American Gypsies premiere unveils a little-known subculture, upstages Tony

Michael Santo's picture

Upstages Tony, as in, Soprano, that is. Tony was made up, whereas the Roma (that is the correct ethnic referent for Gypsy) Johns family is one hundred percent for real - slicked-back hair, psychic readings, poker-cheating, baseball-bat and fist-wielding warts and all.

Producer Ralph Macchio (yes, the very one) spent a long time pitching the idea of portraying a real Gypsy family – thereafter called Roma – on reality TV. "This is a fascinating subculture that exists right here in New York. I was astounded by some of the customs and what I would call unorthodox choices and traditions, but [they were] kind of relatable in a way with me being from a Greek-Italian-American family," Macchio said. "They have strong beliefs and family comes first -- this story needed to be told."

Did it ever. Macchio himself compares the family to a mix of the Sopranos, The Godfather, and Jersey Shore, and he is not at all off-base. OK, let’s get one thing straight: there may be fists and baseball bats, but there is no gun-wielding. Tempers flare aplenty while some wayward family members try out evil American mainstream pastimes like gaji (non-Roma) girlfriends or acting classes.

But we are ahead of ourselves, which is only appropriate given the show’s dizzying and charged pace. The show premieres full steam ahead in the midst of a clan gathering (we forget the occasion, but does it really matter? It’s one of those large-clan parties in a cheesy banquet hall with the men wearing blazers and loosened neckties and the women sequined dresses. There is a lot of booze, laughter and fighting. Need we say more?).

The clan consists of the patriarch, Bob, Sr., who is not there because he is recovering from a stroke at the hospital, the matriarch Tina, their five sons Nicky, Chris, Eric, Bobby Jr. (we don’t get introduced to son number five this time), the sons’ children, including Bobby Jr.’s girls Amanda and Samantha, Nicky’s son Chris, and Bobby’s son Val, and a vast supporting cast of family members and neighbors.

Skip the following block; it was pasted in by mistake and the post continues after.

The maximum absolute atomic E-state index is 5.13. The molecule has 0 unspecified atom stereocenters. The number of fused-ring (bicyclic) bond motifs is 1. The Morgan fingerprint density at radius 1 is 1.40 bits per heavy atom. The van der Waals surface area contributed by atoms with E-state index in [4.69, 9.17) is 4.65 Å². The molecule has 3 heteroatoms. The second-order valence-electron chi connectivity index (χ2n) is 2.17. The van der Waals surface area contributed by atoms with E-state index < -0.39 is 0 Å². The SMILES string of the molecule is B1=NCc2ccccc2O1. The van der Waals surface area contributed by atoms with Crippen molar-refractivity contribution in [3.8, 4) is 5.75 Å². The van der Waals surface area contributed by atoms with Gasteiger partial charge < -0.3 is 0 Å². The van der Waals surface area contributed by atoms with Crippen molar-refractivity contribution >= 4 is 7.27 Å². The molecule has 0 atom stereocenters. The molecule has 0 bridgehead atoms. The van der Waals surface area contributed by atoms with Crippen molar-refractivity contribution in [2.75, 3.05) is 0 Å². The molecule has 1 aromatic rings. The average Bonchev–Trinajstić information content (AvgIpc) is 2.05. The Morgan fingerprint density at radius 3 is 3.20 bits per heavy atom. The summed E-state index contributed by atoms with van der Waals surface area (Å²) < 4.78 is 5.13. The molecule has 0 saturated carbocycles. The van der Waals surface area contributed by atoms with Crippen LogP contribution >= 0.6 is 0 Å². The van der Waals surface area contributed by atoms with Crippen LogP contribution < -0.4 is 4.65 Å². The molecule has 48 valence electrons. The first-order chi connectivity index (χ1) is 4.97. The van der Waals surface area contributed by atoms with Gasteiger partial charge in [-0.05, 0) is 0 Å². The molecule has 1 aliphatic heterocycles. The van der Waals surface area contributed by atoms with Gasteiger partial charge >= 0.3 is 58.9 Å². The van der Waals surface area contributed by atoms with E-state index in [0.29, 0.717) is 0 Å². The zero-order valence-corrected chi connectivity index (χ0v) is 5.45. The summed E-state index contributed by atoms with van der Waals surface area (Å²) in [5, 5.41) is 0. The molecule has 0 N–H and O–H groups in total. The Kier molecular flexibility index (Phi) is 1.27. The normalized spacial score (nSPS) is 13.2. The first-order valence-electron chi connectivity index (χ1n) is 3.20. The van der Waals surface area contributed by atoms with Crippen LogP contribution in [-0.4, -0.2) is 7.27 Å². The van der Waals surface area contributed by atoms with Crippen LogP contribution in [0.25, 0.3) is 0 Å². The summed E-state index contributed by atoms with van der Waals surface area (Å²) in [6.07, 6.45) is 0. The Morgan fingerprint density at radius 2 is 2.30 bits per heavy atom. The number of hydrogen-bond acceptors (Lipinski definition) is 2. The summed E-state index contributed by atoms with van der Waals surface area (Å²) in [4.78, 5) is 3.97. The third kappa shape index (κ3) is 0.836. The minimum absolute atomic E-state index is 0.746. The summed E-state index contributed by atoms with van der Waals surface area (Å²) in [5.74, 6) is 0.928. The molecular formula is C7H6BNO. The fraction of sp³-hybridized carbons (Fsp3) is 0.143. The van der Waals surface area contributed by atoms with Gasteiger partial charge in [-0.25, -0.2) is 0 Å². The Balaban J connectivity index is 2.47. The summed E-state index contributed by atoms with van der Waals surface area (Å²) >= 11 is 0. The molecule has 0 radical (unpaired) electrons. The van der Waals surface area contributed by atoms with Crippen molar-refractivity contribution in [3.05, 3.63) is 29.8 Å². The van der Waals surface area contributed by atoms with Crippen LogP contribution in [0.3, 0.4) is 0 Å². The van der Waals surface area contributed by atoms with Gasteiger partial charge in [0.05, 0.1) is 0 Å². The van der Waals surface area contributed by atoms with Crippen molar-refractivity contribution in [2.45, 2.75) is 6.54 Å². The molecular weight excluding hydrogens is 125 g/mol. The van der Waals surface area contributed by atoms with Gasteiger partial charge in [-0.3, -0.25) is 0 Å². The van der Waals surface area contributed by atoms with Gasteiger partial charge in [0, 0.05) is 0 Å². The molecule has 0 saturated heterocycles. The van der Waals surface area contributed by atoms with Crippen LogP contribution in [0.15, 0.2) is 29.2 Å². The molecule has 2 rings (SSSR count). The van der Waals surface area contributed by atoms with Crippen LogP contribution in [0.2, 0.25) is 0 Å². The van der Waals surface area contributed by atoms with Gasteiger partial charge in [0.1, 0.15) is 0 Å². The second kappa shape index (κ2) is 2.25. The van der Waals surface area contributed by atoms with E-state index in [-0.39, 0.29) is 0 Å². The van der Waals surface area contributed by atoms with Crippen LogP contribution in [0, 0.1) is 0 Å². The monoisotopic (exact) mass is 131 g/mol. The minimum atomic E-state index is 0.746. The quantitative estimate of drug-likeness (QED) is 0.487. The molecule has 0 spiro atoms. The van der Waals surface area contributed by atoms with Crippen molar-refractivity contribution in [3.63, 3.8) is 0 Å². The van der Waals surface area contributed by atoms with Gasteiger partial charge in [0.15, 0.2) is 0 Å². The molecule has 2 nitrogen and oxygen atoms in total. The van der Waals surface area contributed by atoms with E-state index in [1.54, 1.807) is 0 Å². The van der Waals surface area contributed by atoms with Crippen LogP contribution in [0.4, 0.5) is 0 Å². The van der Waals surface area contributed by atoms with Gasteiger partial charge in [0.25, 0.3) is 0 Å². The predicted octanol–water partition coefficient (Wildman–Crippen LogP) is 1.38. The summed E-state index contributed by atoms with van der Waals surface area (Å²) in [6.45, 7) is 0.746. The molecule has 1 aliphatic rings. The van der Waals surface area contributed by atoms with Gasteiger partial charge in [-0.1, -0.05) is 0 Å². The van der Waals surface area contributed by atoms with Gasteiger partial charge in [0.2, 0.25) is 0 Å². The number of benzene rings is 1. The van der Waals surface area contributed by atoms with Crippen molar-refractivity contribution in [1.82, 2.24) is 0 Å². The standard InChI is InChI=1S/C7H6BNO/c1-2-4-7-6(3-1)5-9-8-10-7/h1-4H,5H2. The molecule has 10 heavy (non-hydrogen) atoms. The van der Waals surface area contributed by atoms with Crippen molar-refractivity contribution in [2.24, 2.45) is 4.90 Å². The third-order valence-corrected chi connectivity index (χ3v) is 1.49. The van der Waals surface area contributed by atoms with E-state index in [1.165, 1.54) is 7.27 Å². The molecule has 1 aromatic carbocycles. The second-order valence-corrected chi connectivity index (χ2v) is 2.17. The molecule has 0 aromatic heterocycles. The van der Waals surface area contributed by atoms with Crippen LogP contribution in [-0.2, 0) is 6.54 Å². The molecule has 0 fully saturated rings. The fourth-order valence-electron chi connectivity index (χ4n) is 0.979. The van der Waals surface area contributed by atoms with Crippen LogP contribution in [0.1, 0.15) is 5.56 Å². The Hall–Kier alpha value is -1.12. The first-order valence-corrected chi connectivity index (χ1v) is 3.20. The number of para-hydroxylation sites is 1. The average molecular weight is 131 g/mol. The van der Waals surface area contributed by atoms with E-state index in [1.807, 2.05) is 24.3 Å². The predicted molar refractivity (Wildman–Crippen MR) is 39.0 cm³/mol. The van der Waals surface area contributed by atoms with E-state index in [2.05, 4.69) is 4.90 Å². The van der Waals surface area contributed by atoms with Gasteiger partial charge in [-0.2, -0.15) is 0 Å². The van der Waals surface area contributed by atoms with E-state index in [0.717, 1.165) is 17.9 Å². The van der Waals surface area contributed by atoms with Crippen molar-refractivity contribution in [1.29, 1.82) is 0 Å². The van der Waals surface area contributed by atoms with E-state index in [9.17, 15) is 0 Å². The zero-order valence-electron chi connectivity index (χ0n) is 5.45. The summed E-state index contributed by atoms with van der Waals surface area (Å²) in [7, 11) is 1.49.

Whew. If you can keep that straight, good for you. We are not at all sure we have it down.

Right away, we see battle lines drawn between two Johns boys, Nicky and Bobby. Nicky is the quintessential, archetypal, troublemaking, think-with-his fists type of guy, while Bobby is the soft, peace-making voice of reason in the midst of the family din. When another Roma family sets up a psychic shop two-and-a-half blocks away from Nicky’s establishment, thereby breaking a Roma-sanctioned rule of keeping at least three blocks away from each other’s businesses, Nicky and his gang of brothers bust in on the trespasser, Rocky, with fists and insults blazing.

Bobby, though he accompanies his brothers to the confrontation, is uncomfortable with the way things went down and says it should have been settled in a Roma court of law (yes, they have their own court and arbitration process, though the proceedings resemble a tribal elders’ meeting more than a modern courthouse). Which is where it eventually lands, and even then, Nicky reaches across the long table to threaten his opponent – a shocking faux-pas.